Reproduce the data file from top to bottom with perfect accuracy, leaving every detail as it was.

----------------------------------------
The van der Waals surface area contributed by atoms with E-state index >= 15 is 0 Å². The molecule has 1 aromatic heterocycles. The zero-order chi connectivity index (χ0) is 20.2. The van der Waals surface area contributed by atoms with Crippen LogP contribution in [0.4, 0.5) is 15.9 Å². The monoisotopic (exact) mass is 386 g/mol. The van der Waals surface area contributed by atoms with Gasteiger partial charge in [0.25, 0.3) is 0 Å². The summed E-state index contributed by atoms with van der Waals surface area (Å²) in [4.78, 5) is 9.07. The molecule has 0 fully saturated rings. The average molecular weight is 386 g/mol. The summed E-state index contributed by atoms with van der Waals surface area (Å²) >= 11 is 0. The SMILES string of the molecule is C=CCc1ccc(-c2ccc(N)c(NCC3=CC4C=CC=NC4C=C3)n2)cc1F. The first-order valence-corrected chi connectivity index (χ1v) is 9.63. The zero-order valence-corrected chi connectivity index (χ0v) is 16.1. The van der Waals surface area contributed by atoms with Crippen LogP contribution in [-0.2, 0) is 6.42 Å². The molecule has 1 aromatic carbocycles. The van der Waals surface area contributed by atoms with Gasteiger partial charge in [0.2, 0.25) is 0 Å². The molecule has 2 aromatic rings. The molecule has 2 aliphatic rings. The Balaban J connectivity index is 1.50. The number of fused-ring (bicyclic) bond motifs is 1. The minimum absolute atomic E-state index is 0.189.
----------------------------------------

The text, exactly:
The van der Waals surface area contributed by atoms with E-state index >= 15 is 0 Å². The molecule has 1 aromatic heterocycles. The zero-order chi connectivity index (χ0) is 20.2. The van der Waals surface area contributed by atoms with Crippen LogP contribution in [0.4, 0.5) is 15.9 Å². The monoisotopic (exact) mass is 386 g/mol. The van der Waals surface area contributed by atoms with Gasteiger partial charge in [0.25, 0.3) is 0 Å². The summed E-state index contributed by atoms with van der Waals surface area (Å²) in [4.78, 5) is 9.07. The molecule has 0 fully saturated rings. The average molecular weight is 386 g/mol. The summed E-state index contributed by atoms with van der Waals surface area (Å²) >= 11 is 0. The SMILES string of the molecule is C=CCc1ccc(-c2ccc(N)c(NCC3=CC4C=CC=NC4C=C3)n2)cc1F. The first-order valence-corrected chi connectivity index (χ1v) is 9.63. The zero-order valence-corrected chi connectivity index (χ0v) is 16.1. The van der Waals surface area contributed by atoms with Crippen LogP contribution in [-0.2, 0) is 6.42 Å². The molecule has 1 aromatic carbocycles. The van der Waals surface area contributed by atoms with Gasteiger partial charge in [0.2, 0.25) is 0 Å². The molecule has 2 aromatic rings. The molecule has 2 aliphatic rings. The Balaban J connectivity index is 1.50. The number of fused-ring (bicyclic) bond motifs is 1. The minimum absolute atomic E-state index is 0.189.